Molecular Pathways and Mechanisms Regulating the Recombination of Immunoglobulin Genes during B-Lymphocyte Development

Part of the Advances in Experimental Medicine and Biology book series (volume 650)

Abstract

The hallmark of B-cell development is the ordered recombination of immunoglobulin (Ig) genes. Recently, considerable progress has been achieved in assembling gene regulatory networks comprised of signaling components and transcription factors that regulate B-cell development. In this chapter we synthesize experimental evidence to explain how such signaling pathways and transcription factors can orchestrate the ordered recombination of immunoglobulin (Ig) genes. Recombination of antigen-receptor loci is regulated both by the developmentally controlled expression of the Rag1 and Rag2 genes and the accessibility of particular loci and their gene segments to recombination. A new framework has emerged that invokes nuclear compartmentalization, large-scale chromatin dynamics and localized changes in chromatin structure in regulating the accessibility of Ig loci at specific stages of B-cell development. We review this emergent framework and discuss new experimental approaches that will be needed to explore the underlying molecular mechanisms.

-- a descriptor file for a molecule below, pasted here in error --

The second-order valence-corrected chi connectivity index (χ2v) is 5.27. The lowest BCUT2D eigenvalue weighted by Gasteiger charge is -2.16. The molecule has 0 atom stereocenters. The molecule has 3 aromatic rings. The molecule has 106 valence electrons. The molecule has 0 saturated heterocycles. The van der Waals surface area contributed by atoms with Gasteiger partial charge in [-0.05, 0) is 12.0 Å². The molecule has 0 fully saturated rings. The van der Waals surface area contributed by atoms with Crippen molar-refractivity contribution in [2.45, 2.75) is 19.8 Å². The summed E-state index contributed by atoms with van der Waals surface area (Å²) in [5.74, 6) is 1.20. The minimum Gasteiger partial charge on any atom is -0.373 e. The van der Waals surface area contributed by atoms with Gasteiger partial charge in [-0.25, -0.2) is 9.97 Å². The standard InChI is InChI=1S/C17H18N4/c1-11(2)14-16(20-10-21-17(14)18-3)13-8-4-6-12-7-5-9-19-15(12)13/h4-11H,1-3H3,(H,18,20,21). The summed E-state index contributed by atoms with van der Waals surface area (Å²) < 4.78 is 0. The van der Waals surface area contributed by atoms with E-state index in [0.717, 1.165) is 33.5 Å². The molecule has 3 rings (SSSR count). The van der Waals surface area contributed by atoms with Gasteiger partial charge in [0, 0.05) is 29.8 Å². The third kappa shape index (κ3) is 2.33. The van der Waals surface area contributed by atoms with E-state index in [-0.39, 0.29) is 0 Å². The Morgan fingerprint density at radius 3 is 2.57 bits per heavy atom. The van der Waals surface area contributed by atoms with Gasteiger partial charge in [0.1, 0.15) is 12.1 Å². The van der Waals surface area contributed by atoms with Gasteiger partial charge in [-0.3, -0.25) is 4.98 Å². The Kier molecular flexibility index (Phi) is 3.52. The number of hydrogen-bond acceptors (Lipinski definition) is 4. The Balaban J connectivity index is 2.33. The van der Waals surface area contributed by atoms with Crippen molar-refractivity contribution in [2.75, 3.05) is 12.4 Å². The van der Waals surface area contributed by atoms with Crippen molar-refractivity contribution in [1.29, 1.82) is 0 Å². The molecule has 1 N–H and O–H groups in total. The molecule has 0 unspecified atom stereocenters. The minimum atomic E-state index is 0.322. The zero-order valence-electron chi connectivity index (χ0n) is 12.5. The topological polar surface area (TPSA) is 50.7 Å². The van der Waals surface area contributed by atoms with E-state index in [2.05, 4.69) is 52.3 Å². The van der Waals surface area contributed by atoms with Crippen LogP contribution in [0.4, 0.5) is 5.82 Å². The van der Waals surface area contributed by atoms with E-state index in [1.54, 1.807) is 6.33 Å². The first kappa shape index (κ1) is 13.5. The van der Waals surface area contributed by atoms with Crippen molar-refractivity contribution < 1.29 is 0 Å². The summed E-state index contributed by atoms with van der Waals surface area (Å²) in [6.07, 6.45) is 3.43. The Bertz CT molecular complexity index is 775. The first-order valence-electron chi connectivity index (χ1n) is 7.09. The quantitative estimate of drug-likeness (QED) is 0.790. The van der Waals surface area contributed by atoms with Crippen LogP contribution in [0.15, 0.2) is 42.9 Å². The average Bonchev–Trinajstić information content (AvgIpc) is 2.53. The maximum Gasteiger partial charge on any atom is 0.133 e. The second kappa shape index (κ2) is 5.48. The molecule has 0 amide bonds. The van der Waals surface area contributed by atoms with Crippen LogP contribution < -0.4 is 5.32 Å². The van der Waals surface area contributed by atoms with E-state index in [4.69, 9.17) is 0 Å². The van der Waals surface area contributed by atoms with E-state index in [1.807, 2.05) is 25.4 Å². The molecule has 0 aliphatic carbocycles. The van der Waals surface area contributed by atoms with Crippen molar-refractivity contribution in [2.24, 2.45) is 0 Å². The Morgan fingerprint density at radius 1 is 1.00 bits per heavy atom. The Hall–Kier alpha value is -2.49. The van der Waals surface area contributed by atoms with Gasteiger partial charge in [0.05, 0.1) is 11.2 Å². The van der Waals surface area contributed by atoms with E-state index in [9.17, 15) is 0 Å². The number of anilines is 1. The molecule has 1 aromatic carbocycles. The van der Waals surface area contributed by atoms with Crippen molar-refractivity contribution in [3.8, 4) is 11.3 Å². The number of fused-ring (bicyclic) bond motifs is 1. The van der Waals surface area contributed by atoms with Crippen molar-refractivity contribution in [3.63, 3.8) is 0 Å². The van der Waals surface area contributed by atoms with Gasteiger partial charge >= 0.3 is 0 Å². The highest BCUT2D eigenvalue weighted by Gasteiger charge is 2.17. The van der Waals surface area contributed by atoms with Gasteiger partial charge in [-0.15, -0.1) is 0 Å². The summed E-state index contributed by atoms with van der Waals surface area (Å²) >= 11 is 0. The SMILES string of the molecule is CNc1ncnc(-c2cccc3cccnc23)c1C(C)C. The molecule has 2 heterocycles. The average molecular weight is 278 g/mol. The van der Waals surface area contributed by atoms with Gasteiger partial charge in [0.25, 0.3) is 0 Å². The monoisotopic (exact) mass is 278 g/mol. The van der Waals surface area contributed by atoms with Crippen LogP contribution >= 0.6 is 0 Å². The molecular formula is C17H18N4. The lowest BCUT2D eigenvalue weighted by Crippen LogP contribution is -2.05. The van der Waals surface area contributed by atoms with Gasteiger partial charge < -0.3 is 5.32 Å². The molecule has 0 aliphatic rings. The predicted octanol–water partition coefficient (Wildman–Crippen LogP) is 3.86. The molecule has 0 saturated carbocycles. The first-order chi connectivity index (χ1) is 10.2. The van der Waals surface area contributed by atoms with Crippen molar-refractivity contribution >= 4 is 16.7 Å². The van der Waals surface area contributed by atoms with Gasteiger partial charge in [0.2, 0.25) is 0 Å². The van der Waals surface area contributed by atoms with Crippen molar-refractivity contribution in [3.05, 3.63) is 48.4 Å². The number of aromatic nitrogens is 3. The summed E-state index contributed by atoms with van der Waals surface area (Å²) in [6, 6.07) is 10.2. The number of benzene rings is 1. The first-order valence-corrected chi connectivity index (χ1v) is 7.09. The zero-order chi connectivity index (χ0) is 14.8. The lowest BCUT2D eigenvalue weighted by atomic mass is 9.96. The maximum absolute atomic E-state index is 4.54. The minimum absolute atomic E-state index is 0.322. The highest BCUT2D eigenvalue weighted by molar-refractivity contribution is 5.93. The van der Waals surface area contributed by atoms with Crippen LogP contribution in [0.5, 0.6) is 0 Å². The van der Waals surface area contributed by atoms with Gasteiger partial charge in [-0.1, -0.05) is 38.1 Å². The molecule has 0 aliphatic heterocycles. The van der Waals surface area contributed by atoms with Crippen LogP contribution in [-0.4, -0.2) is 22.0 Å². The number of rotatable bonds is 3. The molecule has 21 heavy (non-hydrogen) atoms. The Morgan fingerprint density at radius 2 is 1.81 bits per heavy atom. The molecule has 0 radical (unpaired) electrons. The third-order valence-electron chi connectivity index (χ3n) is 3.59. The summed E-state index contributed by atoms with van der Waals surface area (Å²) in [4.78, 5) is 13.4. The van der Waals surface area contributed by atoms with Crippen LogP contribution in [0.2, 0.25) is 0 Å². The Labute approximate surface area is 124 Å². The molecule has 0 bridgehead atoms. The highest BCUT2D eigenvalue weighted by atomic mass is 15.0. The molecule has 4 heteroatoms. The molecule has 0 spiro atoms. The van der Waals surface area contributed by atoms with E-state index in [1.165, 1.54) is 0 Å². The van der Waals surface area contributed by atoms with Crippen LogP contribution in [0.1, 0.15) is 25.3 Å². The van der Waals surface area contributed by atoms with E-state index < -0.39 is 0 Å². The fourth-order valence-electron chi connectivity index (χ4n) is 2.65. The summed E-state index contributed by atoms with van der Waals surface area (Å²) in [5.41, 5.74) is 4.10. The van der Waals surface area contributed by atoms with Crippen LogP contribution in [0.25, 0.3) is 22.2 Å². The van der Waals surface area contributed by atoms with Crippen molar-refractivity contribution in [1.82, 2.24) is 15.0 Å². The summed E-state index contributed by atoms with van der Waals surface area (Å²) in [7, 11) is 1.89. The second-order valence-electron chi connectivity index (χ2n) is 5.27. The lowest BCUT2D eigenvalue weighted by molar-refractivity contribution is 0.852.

Keywords

Zinc Migration Attenuation Tyrosine Recombination 

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Copyright information

© Landes Bioscience and Springer Science+Business Media 2009

Authors and Affiliations

  • Kristen Johnson
    • 1
  • Karen L. Reddy
    • 1
  • Harinder Singh
    • 1
  1. 1.Department of Molecular Genetics and Cell Biology Howard Hughes Medical InstituteThe University of ChicagoChicagoUSA

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